That fluffiness is compounded by the simplification of some of the platforming mechanics. Building swing momentum on a pole to make a long jump now isn't necessary, or even possible. Instead, a canned swing animation kicks in when the jump button is pressed, which always leads to a standard length leap. There's no need to balance on planks and narrow platforms either. When landing on one, the Prince now comes to a dead stop, frozen and unable to do anything but jump ahead to the next one when the button is pressed again. And with significantly long timing windows for control inputs, jumps can be pre-loaded in mid-air before the next platform is even reached.
While smoothing the flow of the game and showing off the Prince's animations beautifully, this does all rather lend the feel that the game is playing itself a good portion of the time. In fact sometimes it even feels like it's all just a case of pointing the Prince in the desired direction and hammering A until he gets where you want him.
The new combat system is a more welcome change, but definitely an acquired taste. Now based entirely around one-on-one duels, Ubisoft's claims that it harks back to the original 2D game's fighting are entirely accurate. You'll circle your opponent in 3D space, but dealing damage is all about edging forward while maintaining a defensive stance, and waiting for an attack window to open up before starting a combo. Enemies are very defensive, and a blocked hit will often leave the Prince wide open to attack. Fortunately, parrying is fairly easy to pick up once you learn the timing, and leads to a nicely tactical to-and-fro dynamic in battle.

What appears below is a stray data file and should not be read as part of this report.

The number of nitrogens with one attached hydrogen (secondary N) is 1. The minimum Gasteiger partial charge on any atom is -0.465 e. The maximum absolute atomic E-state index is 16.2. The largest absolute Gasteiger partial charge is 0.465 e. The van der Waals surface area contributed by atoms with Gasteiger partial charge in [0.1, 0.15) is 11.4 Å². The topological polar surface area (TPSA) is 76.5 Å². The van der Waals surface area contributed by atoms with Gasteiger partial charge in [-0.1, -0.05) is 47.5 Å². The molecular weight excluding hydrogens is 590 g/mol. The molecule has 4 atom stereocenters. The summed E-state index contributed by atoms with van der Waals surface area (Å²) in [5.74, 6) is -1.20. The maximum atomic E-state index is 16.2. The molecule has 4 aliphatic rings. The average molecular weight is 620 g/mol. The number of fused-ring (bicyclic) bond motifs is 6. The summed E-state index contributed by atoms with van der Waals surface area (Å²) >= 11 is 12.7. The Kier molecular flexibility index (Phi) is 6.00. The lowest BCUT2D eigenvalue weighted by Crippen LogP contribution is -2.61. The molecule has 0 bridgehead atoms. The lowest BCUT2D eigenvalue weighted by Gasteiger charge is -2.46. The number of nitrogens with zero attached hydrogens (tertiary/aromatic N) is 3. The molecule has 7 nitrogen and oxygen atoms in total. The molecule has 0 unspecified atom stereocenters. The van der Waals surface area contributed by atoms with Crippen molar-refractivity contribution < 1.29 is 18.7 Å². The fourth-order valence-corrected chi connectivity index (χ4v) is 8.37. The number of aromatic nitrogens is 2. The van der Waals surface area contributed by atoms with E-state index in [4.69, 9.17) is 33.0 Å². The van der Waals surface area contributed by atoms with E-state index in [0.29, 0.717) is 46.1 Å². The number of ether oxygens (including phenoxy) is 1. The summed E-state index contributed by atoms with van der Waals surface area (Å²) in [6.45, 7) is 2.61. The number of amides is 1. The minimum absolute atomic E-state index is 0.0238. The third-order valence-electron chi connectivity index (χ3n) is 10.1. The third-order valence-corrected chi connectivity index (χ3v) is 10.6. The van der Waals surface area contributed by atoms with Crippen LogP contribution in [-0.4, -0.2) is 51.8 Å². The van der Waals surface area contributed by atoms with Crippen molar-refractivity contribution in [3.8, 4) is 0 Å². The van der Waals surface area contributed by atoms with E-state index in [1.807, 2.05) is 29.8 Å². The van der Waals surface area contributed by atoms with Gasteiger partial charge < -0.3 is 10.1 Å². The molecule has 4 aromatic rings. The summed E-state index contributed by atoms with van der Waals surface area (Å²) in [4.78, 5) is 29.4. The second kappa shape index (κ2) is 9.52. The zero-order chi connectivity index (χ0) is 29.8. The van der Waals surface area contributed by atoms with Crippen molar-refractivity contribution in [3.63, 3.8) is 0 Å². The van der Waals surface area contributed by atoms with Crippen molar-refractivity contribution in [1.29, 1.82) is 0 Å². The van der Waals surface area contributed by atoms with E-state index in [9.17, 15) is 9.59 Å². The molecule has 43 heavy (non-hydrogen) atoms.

There's a slow, deliberate pace to fighting this time around, and that's something that's going to take some players a while to accept, especially after the dynamic freeform combat of Warrior Within. But it's worth sticking with, as although it never provides the same kind of frantic thrills, when played with skill and practice it can be really rather satisfying. But again, thanks to some very generous attack input windows, the longer battles sometimes have a tendency to feel like extended QTEs. The fixed camera angle for combos doesn't help the interactive cutscene feel either.
At the moment it's tricky to know who Ubisoft is aiming the new Prince of Persia at. The simplified controls and platforming mechanics imply the expanded casual market, but the fact that everything is still based around the traditionally hardcore PoP model is likely to scare away the Wii Sports brigade regardless. Similarly, the occasional difficulty spike around boss fights is a little at odds with that philosophy.
The levels we've played so far have been relatively simple affairs, mostly consisting of moving in a single direction via wall-runs and swing jumps. We've been told that the finished game will include PoP's more complex, indoor platforming conundrums, and that can only be welcome news to hardcore players. But will those epic feats prove off-putting to casual players regardless of the new controls?
Right now, the game could go either way. With stunning production design and refreshed gameplay, it could be end up bringing the Prince of Persia magic to hardcore and casual camp alike. And for that, we could only praise it. But depending on how well balanced its approach turns out to be, it may fail through trying to please everybody at the same time. We're quietly hopeful, but we need to play more. Watch, as ever, this space.